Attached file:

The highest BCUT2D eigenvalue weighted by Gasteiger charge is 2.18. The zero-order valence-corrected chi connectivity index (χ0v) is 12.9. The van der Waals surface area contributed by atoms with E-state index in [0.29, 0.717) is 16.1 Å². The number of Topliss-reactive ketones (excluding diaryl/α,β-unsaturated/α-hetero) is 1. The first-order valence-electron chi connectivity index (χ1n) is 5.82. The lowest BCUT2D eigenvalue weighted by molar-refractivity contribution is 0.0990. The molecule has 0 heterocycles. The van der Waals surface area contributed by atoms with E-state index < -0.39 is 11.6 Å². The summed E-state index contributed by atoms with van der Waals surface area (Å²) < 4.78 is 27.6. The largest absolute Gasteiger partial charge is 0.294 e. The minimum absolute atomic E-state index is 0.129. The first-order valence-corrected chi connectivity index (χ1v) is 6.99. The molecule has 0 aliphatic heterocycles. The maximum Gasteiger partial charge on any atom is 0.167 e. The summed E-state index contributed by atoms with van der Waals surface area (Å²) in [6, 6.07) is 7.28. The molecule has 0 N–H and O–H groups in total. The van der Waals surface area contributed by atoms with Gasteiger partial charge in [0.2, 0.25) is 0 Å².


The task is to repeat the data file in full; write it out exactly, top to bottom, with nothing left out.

The highest BCUT2D eigenvalue weighted by Gasteiger charge is 2.18. The zero-order valence-corrected chi connectivity index (χ0v) is 12.9. The van der Waals surface area contributed by atoms with E-state index in [0.29, 0.717) is 16.1 Å². The number of Topliss-reactive ketones (excluding diaryl/α,β-unsaturated/α-hetero) is 1. The first-order valence-electron chi connectivity index (χ1n) is 5.82. The lowest BCUT2D eigenvalue weighted by molar-refractivity contribution is 0.0990. The molecule has 0 heterocycles. The van der Waals surface area contributed by atoms with E-state index < -0.39 is 11.6 Å². The summed E-state index contributed by atoms with van der Waals surface area (Å²) < 4.78 is 27.6. The largest absolute Gasteiger partial charge is 0.294 e. The minimum absolute atomic E-state index is 0.129. The first-order valence-corrected chi connectivity index (χ1v) is 6.99. The molecule has 0 aliphatic heterocycles. The maximum Gasteiger partial charge on any atom is 0.167 e. The summed E-state index contributed by atoms with van der Waals surface area (Å²) in [6, 6.07) is 7.28. The molecule has 0 N–H and O–H groups in total. The van der Waals surface area contributed by atoms with Gasteiger partial charge in [0.2, 0.25) is 0 Å².